The skies of November turn gloomy.
The news, on the other hand, is wholly mediocre. The big one is that the Winter Olympics kick off the day after this story airs its final installment, but that has relevance for the next story, not really this one. Nissan announces plans to open a plant in Great Britain, which will be the first time that non-British cars will be built in the UK. The first embryo transfer resulting in a live birth is announced? An untethered space walk? It’s not thrilling news.
It is, however, thrilling television, as we’ve got Frontios on tap, and as it happens, Frontios is quite good. Perhaps the easiest thing to say about Frontios is that it is not at all the script you would expect from Christopher H. Bidmead. Not merely based on Logopolis or Castrovalva, although it’s very much unlike either of those, but based on the entirety of Season 18, one does not expect to see Bidmead going for body horror and grimy militarism. Nevertheless, this is unmistakably a Bidmead script. His stocks in trade – lost knowledge of the ancients, eccentric spaces – are all here. It’s just that they’re serving a story about slugs using human corpses for labor instead of some fugue on Escher or computers.
There is an almost ritual element to the progression of Season 21. After so long mining every part of Doctor Who’s history save for its alchemical spark the series unexpectedly brings back two of its last three alchemists in Bidmead and, later, Holmes. On top of that, there is an odd focus on the buried. Story after story in this season focuses on imagery of caves, tunnels, or the deep. With the miners’ strike looming, there is in hindsight something slightly uncanny about this. It is not quite a thematic link – the issues of the strike are not well reflected across Season 21, although there are moments that come close. But it remains striking, as Doctor Who finally stirs, even if temporarily, from its season-long torpor of museum pieces, and has a resurgence of alchemy to see it obliquely reflect the looming politics of the day.
But there is something troubling and unsettling about the alchemy in these stories, and Frontios is a prime example. Bidmead has always had a love of eccentric spaces, but here the unfathomable depths of Frontios and the outer reaches of time do not hide a sense of wonder but a sense of raw horror. And not just any horror, but good old-fashioned body horror.…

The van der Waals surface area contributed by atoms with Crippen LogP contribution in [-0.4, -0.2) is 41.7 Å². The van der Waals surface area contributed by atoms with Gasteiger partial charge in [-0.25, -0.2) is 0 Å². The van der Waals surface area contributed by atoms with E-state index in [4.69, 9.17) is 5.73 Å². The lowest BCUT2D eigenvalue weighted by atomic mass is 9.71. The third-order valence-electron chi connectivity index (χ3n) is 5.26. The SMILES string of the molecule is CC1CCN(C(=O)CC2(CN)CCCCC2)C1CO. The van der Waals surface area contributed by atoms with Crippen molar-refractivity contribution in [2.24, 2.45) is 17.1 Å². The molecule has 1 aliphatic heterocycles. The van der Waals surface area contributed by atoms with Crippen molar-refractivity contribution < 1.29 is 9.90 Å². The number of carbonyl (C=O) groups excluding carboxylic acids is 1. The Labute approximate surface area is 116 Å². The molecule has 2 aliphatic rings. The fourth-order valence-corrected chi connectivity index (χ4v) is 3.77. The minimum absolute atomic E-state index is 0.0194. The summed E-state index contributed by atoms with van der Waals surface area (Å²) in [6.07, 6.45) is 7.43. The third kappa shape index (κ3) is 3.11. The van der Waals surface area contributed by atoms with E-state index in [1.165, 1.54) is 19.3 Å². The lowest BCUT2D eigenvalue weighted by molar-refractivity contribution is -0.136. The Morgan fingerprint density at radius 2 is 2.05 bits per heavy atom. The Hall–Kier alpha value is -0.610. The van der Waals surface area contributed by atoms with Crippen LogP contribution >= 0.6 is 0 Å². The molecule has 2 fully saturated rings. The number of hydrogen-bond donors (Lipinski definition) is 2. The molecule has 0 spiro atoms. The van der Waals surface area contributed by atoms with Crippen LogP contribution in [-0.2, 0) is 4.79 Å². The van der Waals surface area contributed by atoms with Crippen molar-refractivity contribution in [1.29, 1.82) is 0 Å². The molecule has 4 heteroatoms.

|Don’t make me crumble menacingly at you.|
It’s January 19th, 1984. Paul McCartney is still at number one with “Pipes of Peace,” with Frankie Goes to Hollywood now up to number two. The lower reaches of the charts are basically as described last time, so let’s go even lower and see if there’s anything interesting. The Police have “King of Pain” near its peak, which isn’t nearly as high as you’d expect for that song. The Smiths are in with “This Charming Man.” There. That’s worth noting. Ooh, and on the album charts the first volume of Now That’s What I Call Music! is at number one. So there’s a symbol of the death of culture and hope. In real news, though it’s between this story and the next, we may as well give this one credit for the Apple Macintosh being introduced, just because otherwise I’d have absolutely nothing to talk about before I moved on to Doctor Who.
So here is something that I didn’t realize how much I’d missed writing about until I sat down for this entry: a thoroughly underrated gem. Not one I have to provide some rescue operation on like Terminus, but a story that’s just quite marvelous and largely overlooked. I think the last one of these was, what, Stones of Blood? Regardless, The Awakening is absolutely marvelous.
Perhaps the most striking thing about The Awakening, at least to a modern eye, is that it figures out how to do the two-part story. Or, at least, rediscovers it – David Whitaker had the gist of this figured out in the mid-60s. (Then again, to some extent the entire history of Doctor Who after 1968 is just people figuring out what David Whitaker understood all along.) But as The Awakening is the only 45-minute Doctor Who story to work between The Rescue and Rose, it bears some analysis on those grounds alone.